Water, Sanitation and Hygiene (WASH) in Syria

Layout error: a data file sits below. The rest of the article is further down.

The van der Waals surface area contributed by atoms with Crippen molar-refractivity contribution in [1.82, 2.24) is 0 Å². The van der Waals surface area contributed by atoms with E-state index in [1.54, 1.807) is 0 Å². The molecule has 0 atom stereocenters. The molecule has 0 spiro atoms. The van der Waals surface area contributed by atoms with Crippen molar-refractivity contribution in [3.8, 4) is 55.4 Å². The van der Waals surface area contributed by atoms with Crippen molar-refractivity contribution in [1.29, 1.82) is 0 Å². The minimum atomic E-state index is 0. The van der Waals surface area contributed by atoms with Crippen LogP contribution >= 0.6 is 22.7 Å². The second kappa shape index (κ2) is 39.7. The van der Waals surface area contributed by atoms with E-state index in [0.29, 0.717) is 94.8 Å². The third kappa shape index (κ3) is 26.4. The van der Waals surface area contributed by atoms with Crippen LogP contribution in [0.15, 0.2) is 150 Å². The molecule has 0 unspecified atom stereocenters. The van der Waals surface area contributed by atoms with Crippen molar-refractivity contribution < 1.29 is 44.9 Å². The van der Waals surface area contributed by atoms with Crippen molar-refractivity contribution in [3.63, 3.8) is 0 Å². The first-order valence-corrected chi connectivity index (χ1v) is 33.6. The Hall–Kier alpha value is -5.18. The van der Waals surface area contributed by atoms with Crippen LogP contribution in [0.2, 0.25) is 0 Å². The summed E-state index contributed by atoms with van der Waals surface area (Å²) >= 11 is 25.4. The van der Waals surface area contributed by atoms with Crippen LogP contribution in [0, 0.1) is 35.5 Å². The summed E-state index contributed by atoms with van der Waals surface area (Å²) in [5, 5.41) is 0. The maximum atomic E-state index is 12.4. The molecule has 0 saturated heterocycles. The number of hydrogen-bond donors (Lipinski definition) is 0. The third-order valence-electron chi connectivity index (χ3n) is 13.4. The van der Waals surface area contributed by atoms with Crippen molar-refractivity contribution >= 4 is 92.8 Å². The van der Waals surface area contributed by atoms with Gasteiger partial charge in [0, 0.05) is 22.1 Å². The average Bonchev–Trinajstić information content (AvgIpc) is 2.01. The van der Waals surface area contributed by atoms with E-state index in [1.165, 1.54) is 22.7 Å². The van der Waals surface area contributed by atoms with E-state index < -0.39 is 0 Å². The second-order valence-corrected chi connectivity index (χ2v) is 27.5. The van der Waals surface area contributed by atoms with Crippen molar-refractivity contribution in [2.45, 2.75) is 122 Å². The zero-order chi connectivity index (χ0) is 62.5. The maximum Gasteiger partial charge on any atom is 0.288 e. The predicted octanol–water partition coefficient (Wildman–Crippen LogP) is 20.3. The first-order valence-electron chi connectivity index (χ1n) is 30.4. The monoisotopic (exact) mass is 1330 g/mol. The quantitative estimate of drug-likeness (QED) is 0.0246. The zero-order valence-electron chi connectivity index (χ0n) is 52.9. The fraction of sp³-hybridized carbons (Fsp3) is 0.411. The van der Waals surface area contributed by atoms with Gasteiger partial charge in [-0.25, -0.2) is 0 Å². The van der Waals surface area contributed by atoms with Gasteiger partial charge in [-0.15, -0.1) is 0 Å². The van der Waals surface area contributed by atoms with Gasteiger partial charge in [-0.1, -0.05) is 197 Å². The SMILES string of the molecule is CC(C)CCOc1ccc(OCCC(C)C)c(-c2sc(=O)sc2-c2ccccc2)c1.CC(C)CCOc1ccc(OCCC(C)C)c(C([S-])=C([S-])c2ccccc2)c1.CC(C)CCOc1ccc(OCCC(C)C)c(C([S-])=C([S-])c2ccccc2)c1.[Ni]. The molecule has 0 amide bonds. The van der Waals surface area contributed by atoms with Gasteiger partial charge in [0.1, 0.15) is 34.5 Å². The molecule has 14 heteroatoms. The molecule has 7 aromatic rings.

Syria is a water scarce country, whose water problems have been compounded by the ongoing conflict and mass displacement. Water infrastructure and water supply have been directly attacked or deliberately turned off as a tactic of war, while lack of investment and maintenance of the system during the conflict have also caused problems. Actors in the WASH Sector and others have been carrying out assessments of the current situation in different areas of the country. As a result of the conflict two thirds of the population do not have consistent access to safe drinking water. The water network is only able to cover roughly half the needs of beneficiaries, who have to turn to alternative sources for water. Families spend one quarter of their income on clean water. Basic hygiene items are generally available, but are expensive. People living in besieged and hard to reach areas often face problems accessing sufficient water and higher prices for sanitation and hygiene items, when they are available. Poorer households, especially those living in vulnerable shelter types, are more likely to report water shortages or a lack of access to bathing and latrine facilities (as well as damage, and adequacy issues). Displaced households often face more problems accessing water and sanitation. Water shortages are more commonly reported in areas relying on water trucking rather than the water network. People responded to having insufficient water to meet their needs by reducing consumption of water for purposes other than drinking, and modifying hygiene practices. Access to water is a bigger concern than access to sanitation, and households headed by females are particularly affected. Lack of female hygiene products and clean water are reported to have led to health problems for women. Polio remerged in 2013 for the first time in 18 years, and new cases have been confirmed in June 2017. There have also been outbreaks of cholera and other water borne diseases. In 2016, the UN reports that 13.1 million people were reached with direct humanitarian WASH assistance and 16.4 million people benefited from support to the operation and maintenance of WASH systems. Humanitarian organisations have repaired water and sewage systems; rehabilitated and equipped ground wells; provided water trucking; supported the upkeep of WASH facilities in internally displaced persons (IDP) shelters; provided WASH non-food items (NFIs) such as hygiene kits and jerry cans ; installed water storage tanks; carried out hygiene promotion activities; provided disinfectant to treat public water networks; and provided fuel to operate water pumps. Lack of funding, access and security concerns, and multiple and frequent displacements mean meeting WASH needs is challenging.